But your primary goal will be to move into management. You are interested in leadership opportunities, or want to run your own business. You're looking for the added responsibilities that come with running a department, or overseeing a team.

You want to make those higher-level decisions, and like the idea of helping employees under your supervision reach their full potential.

Maybe you already have office experience, but need additional training to qualify for promotion? This is another common motivator for students who enroll in business management training.

Explore the Business Management Program

 

Courses you'll take for business admin & management diplomas

What can you expect to learn in business admin versus business management training? How is the curriculum different for these two programs?

Some of the coursework is the same for both diplomas. No matter which path you choose, you'll be studying:

  • computer skills (Microsoft Office, spreadsheets, database and scheduling software, how to create presentations, etc.)
  • basic accounting and payroll 
  • business mathematics
  • client services training
  • communication skills and business writing

However, if you choose a business management diploma, you'll delve deeper into these concepts, as well as other key areas of business. Your courses will include:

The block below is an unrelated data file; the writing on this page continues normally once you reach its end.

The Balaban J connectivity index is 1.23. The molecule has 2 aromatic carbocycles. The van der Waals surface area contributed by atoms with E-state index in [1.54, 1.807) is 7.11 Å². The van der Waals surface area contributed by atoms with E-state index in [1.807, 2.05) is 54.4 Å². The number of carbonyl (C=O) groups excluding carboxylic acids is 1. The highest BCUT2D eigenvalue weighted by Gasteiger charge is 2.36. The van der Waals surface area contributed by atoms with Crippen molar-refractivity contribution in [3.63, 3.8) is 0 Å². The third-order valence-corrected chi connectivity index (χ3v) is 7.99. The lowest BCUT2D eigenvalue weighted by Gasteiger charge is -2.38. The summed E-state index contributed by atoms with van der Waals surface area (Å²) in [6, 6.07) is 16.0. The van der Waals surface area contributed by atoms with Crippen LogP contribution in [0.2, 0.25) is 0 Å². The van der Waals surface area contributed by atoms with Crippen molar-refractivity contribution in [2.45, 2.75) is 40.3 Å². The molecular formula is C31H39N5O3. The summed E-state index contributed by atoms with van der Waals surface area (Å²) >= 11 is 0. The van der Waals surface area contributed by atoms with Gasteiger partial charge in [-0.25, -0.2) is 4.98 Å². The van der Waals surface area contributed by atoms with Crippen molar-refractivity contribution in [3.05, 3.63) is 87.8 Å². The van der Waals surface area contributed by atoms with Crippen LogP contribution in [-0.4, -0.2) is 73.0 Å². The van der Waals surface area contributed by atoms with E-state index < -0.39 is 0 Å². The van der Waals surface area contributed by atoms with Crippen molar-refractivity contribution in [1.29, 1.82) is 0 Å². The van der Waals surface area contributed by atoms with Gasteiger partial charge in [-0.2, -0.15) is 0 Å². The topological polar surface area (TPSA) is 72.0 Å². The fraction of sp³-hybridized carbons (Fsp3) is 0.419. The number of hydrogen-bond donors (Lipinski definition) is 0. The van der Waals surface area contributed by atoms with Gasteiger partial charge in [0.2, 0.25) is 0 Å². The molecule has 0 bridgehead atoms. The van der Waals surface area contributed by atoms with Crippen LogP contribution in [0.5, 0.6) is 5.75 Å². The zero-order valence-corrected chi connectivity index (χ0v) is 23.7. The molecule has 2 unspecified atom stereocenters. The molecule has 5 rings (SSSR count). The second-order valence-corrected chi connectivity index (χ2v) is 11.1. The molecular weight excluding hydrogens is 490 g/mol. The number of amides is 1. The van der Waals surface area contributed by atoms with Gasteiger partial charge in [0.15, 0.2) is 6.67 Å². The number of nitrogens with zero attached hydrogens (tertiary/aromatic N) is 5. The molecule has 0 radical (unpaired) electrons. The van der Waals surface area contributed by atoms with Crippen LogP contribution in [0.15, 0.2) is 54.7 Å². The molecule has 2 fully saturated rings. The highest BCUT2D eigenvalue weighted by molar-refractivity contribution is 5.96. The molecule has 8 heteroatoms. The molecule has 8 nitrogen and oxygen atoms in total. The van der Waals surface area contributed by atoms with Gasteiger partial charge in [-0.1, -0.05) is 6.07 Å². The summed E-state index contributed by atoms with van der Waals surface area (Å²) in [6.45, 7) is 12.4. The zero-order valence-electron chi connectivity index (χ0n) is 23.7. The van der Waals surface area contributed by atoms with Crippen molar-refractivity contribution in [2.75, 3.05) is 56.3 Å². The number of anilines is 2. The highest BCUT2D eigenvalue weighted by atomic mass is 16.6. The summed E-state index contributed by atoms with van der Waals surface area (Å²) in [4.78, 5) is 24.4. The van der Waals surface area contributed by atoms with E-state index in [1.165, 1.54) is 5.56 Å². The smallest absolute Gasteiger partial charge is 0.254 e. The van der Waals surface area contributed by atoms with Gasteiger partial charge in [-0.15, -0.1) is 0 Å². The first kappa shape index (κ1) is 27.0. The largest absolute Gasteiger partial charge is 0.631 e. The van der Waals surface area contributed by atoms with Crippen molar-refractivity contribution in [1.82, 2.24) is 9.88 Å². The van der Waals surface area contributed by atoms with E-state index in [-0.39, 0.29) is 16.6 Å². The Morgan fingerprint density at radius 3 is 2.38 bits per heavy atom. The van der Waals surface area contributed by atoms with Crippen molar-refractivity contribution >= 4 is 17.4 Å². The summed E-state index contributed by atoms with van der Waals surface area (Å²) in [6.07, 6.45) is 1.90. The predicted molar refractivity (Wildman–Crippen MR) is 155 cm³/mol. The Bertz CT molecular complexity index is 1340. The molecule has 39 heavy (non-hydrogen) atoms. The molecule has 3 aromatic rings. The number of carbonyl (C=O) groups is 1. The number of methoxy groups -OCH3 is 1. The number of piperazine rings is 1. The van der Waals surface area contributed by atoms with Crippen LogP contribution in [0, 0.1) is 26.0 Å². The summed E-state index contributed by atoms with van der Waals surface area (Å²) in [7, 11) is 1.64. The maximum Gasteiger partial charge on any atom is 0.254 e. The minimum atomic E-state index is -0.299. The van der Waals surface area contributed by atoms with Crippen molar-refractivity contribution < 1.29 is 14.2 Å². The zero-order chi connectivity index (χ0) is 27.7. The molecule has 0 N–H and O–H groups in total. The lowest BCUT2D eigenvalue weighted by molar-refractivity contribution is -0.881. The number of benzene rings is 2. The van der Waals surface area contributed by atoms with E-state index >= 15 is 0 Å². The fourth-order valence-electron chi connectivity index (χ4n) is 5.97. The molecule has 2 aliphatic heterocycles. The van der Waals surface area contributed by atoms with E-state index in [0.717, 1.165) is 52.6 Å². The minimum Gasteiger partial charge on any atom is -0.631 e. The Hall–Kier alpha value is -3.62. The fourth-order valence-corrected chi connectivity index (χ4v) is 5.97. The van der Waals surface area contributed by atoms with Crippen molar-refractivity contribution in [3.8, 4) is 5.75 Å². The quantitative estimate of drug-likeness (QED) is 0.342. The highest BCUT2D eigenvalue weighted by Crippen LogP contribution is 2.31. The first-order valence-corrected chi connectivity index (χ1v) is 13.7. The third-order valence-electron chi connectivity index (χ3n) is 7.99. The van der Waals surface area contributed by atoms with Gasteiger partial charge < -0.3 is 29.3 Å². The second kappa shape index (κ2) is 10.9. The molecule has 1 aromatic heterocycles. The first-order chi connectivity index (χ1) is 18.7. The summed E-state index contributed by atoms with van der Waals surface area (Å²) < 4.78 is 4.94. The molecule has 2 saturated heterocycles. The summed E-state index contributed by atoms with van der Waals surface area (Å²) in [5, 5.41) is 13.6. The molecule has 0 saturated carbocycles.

• advanced accounting and payroll
  • sales and marketing training
  • human resources (HR) management
  • principles of business management
  • business law and ethics

 

Which Business program should you choose?

There are several questions to consider when figuring out whether business administration or management is right for you. Take a moment to think about the following:

How long do you want to spend on training?

Business administration diplomas take, on average, about 6 months to complete. Business management training takes longer—at least one year.

Do you envision yourself working in a team, or supervising staff?

If your goal is to run a department or be a team leader, it makes sense to start with a diploma in business management. On the other hand, if you don't want the added responsibility, and prefer to work as part of a team, business administration training is a good match for you.

You can still qualify for a supervisor position down the road, after you've gained some work experience—but generally, you like the idea of working at the front-line, operations level of a business.

Are you interested in starting your own business?

If you're thinking about launching a start-up, business management training is the better choice. You'll gain a deeper knowledge of accounting, how to market and sell your products, and how to go about hiring and managing a team.

Your next step

Need more information on these two business programs to make your decision? Your next step is to speak with Admissions.

An Admissions Advisor will discuss your interests and goals, and help you select the program that fits you best.

Chat live with an Advisor right now. Or request free program information by email. We're here to help!